Meanwhile, EM countries’ external vulnerability has declined. Basic balances—the sum of current account balances and foreign direct investment—are as robust for EM countries as they’ve been in 20 years. A US$650 billion increase in the International Monetary Fund’s (IMF) Special Drawing Rights (SDR) to help countries deal with the ongoing impact of the pandemic has also improved EM external positioning. Further, an additional IMF facility in 2022 that transfers the benefits of SDRs from rich countries to developing nations would also strengthen EM liquidity.

Risk markets love a clear picture, but uncertainty isn’t behind us. Indeed, EMD and other risk assets took a hit in late 2021 as markets reacted to the rise of the COVID-19 Omicron variant, renewed travel restrictions globally and a more hawkish Fed. However, compared with 2020, there’s been a marked reduction in fear of unknowns. Case in point: the implications around Omicron remain unclear, but the size and duration of the market response suggests observers don’t expect it to have a durable economic or market impact in 2022. (We agree.) We expect uncertainty to lessen, but not disappear, as the world heads into an environment of above average growth and reduced stimulus.

Not All EMD Is Equal

Given this mix of obstacles and opportunities, we favor hard-currency sovereign and corporate debt. Hard-currency assets are less vulnerable to cyclical downturns, and high-yield spreads are relatively wide, with room for narrowing (Display).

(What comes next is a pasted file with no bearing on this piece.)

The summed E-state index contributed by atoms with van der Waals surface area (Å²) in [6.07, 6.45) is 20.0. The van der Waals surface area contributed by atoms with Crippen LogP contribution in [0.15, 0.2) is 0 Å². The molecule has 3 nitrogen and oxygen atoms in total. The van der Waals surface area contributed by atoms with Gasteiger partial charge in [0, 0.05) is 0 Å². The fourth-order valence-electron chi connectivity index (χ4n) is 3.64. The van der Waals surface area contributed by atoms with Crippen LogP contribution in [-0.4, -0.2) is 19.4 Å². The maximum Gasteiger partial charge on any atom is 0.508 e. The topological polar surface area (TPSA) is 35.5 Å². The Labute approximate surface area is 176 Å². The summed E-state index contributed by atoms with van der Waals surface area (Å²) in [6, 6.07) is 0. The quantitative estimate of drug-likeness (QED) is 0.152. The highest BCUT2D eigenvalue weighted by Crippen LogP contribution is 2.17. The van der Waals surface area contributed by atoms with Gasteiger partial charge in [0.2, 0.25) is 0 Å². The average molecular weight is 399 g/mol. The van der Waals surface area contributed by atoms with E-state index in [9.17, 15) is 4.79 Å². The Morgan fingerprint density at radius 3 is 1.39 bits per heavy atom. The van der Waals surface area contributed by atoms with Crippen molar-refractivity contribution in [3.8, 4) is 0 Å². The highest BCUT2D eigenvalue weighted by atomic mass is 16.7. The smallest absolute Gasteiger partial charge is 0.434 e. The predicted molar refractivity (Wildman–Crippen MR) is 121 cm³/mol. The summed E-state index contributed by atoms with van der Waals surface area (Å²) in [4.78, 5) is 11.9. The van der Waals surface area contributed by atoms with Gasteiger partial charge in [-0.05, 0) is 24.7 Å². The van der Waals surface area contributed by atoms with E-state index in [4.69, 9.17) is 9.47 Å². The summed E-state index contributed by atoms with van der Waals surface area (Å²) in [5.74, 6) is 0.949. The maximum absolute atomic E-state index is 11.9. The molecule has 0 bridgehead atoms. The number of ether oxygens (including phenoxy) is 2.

10-year graph of EM and US investment grade and high yield spreads. Only EM high-yield spreads offer current value.

In contrast, we remain cautious on local-currency assets over the near term, as these tend to bear the brunt in a sell-off. However, this sector may become more attractive later in 2022, once EM countries are further along in normalizing monetary policy and there is even more clarity around Fed tightening. Investors should closely monitor conditions and valuations and prepare to shift the portfolio mix as conditions warrant. It bears repeating: In this environment, selectivity is paramount.

That’s one reason we believe that evaluation of environmental, social and governance (ESG) considerations should be an integral part of the investing process, for both sovereign and corporate EM issuers. As implementation of COP26 pledges boosts commodity demand, we believe countries and companies who access those resources in the most environmentally friendly manner will have an advantage. And our research shows that about two-thirds of EM corporate bonds that underperformed over the past 10 years did so specifically because of ESG reasons, from catastrophic environmental events to accounting fraud.

On the flip side, companies with strong ESG practices should benefit from better financing terms, which strengthen an issuer’s balance sheet. Investors should therefore incorporate ESG factors into the analysis, even if responsible investing isn’t top of mind.

The bottom line? Heading into 2022, EMD investors should consider leaning into hard-currency sovereign and corporate EM debt, be selective about where to take idiosyncratic risk, and carefully weigh how ESG factors will affect their investments. Thorough research and an active approach to investing is key to mitigating risk and finding opportunities in EM, no matter which way the wind blows.

Christian DiClementi is Lead Portfolio Manager of Emerging Market Debt and Adriaan du Toit is Director of Emerging Market Economic Research and Senior Economist—Africa at AllianceBernstein (AB).

The views expressed herein do not constitute research, investment advice or trade recommendations and do not necessarily represent the views of all AB portfolio-management teams. Views are subject to change over time.